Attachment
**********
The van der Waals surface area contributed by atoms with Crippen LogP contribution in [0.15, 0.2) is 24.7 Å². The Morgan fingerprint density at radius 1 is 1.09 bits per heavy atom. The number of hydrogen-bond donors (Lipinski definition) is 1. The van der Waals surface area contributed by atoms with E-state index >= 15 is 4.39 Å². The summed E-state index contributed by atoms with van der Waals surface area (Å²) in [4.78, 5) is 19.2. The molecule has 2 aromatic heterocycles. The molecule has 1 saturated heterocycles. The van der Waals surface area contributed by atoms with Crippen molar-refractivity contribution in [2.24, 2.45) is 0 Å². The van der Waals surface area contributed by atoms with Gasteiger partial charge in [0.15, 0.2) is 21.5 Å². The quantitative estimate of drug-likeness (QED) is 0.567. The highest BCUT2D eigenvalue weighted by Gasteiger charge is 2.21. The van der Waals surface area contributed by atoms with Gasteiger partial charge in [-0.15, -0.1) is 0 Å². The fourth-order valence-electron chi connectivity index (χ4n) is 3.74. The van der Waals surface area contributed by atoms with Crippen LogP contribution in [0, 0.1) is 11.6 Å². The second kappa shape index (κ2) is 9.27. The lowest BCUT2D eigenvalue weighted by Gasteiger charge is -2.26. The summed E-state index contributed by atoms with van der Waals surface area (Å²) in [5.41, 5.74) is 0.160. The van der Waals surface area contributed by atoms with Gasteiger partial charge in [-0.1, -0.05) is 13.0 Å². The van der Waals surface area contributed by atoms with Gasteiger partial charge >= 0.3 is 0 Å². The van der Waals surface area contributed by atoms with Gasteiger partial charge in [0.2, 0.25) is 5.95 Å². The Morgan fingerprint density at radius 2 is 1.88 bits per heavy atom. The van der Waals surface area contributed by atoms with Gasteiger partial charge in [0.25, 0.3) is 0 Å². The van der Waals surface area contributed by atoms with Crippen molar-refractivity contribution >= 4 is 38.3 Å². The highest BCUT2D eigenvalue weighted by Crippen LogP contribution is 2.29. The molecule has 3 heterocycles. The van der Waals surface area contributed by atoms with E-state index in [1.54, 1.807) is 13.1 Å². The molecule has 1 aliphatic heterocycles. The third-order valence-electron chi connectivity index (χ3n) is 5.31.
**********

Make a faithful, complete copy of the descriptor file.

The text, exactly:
The van der Waals surface area contributed by atoms with Crippen LogP contribution in [0.15, 0.2) is 24.7 Å². The Morgan fingerprint density at radius 1 is 1.09 bits per heavy atom. The number of hydrogen-bond donors (Lipinski definition) is 1. The van der Waals surface area contributed by atoms with E-state index >= 15 is 4.39 Å². The summed E-state index contributed by atoms with van der Waals surface area (Å²) in [4.78, 5) is 19.2. The molecule has 2 aromatic heterocycles. The molecule has 1 saturated heterocycles. The van der Waals surface area contributed by atoms with Crippen molar-refractivity contribution in [2.24, 2.45) is 0 Å². The van der Waals surface area contributed by atoms with Gasteiger partial charge in [0.15, 0.2) is 21.5 Å². The quantitative estimate of drug-likeness (QED) is 0.567. The highest BCUT2D eigenvalue weighted by Gasteiger charge is 2.21. The van der Waals surface area contributed by atoms with Gasteiger partial charge in [-0.15, -0.1) is 0 Å². The fourth-order valence-electron chi connectivity index (χ4n) is 3.74. The van der Waals surface area contributed by atoms with Crippen LogP contribution in [0, 0.1) is 11.6 Å². The second kappa shape index (κ2) is 9.27. The lowest BCUT2D eigenvalue weighted by Gasteiger charge is -2.26. The summed E-state index contributed by atoms with van der Waals surface area (Å²) in [5.41, 5.74) is 0.160. The van der Waals surface area contributed by atoms with Gasteiger partial charge in [-0.1, -0.05) is 13.0 Å². The van der Waals surface area contributed by atoms with Gasteiger partial charge >= 0.3 is 0 Å². The van der Waals surface area contributed by atoms with Gasteiger partial charge in [0.2, 0.25) is 5.95 Å². The Morgan fingerprint density at radius 2 is 1.88 bits per heavy atom. The van der Waals surface area contributed by atoms with Gasteiger partial charge in [0.25, 0.3) is 0 Å². The van der Waals surface area contributed by atoms with Crippen molar-refractivity contribution >= 4 is 38.3 Å². The highest BCUT2D eigenvalue weighted by Crippen LogP contribution is 2.29. The molecule has 3 heterocycles. The van der Waals surface area contributed by atoms with E-state index in [1.54, 1.807) is 13.1 Å². The molecule has 1 aliphatic heterocycles. The third-order valence-electron chi connectivity index (χ3n) is 5.31.